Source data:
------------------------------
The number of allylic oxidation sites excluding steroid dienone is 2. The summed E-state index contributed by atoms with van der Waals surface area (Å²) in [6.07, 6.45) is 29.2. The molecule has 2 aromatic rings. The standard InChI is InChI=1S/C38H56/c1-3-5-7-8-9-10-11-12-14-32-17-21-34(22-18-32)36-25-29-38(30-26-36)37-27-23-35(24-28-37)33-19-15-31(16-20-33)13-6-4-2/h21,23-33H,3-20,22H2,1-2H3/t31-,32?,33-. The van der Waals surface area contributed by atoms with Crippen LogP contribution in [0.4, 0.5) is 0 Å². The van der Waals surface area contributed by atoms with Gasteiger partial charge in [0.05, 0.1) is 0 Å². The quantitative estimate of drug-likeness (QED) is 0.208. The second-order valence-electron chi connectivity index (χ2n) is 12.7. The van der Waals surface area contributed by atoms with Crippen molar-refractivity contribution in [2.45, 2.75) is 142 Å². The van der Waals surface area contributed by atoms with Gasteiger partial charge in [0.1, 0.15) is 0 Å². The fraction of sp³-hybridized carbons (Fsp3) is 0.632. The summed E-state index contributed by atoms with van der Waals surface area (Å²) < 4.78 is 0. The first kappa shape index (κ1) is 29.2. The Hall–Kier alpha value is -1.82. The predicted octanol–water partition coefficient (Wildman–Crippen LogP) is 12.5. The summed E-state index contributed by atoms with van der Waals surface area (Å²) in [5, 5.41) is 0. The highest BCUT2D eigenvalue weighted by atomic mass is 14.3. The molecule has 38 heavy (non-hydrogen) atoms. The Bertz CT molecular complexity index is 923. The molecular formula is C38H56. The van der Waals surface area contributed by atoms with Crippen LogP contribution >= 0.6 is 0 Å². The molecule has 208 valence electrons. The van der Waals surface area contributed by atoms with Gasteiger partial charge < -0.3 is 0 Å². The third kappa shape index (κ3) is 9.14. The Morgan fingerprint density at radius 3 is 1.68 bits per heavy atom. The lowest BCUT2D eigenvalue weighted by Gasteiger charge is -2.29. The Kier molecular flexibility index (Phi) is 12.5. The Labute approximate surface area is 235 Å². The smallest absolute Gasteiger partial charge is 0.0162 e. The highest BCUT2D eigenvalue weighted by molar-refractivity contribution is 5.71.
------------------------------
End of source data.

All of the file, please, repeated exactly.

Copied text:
The number of allylic oxidation sites excluding steroid dienone is 2. The summed E-state index contributed by atoms with van der Waals surface area (Å²) in [6.07, 6.45) is 29.2. The molecule has 2 aromatic rings. The standard InChI is InChI=1S/C38H56/c1-3-5-7-8-9-10-11-12-14-32-17-21-34(22-18-32)36-25-29-38(30-26-36)37-27-23-35(24-28-37)33-19-15-31(16-20-33)13-6-4-2/h21,23-33H,3-20,22H2,1-2H3/t31-,32?,33-. The van der Waals surface area contributed by atoms with Crippen LogP contribution in [0.4, 0.5) is 0 Å². The van der Waals surface area contributed by atoms with Gasteiger partial charge in [0.05, 0.1) is 0 Å². The quantitative estimate of drug-likeness (QED) is 0.208. The second-order valence-electron chi connectivity index (χ2n) is 12.7. The van der Waals surface area contributed by atoms with Crippen molar-refractivity contribution in [2.45, 2.75) is 142 Å². The van der Waals surface area contributed by atoms with Gasteiger partial charge in [0.1, 0.15) is 0 Å². The fraction of sp³-hybridized carbons (Fsp3) is 0.632. The summed E-state index contributed by atoms with van der Waals surface area (Å²) < 4.78 is 0. The first kappa shape index (κ1) is 29.2. The Hall–Kier alpha value is -1.82. The predicted octanol–water partition coefficient (Wildman–Crippen LogP) is 12.5. The summed E-state index contributed by atoms with van der Waals surface area (Å²) in [5, 5.41) is 0. The highest BCUT2D eigenvalue weighted by atomic mass is 14.3. The molecule has 38 heavy (non-hydrogen) atoms. The Bertz CT molecular complexity index is 923. The molecular formula is C38H56. The van der Waals surface area contributed by atoms with Crippen LogP contribution >= 0.6 is 0 Å². The molecule has 208 valence electrons. The van der Waals surface area contributed by atoms with Gasteiger partial charge < -0.3 is 0 Å². The third kappa shape index (κ3) is 9.14. The Morgan fingerprint density at radius 3 is 1.68 bits per heavy atom. The lowest BCUT2D eigenvalue weighted by Gasteiger charge is -2.29. The Kier molecular flexibility index (Phi) is 12.5. The Labute approximate surface area is 235 Å². The smallest absolute Gasteiger partial charge is 0.0162 e. The highest BCUT2D eigenvalue weighted by molar-refractivity contribution is 5.71.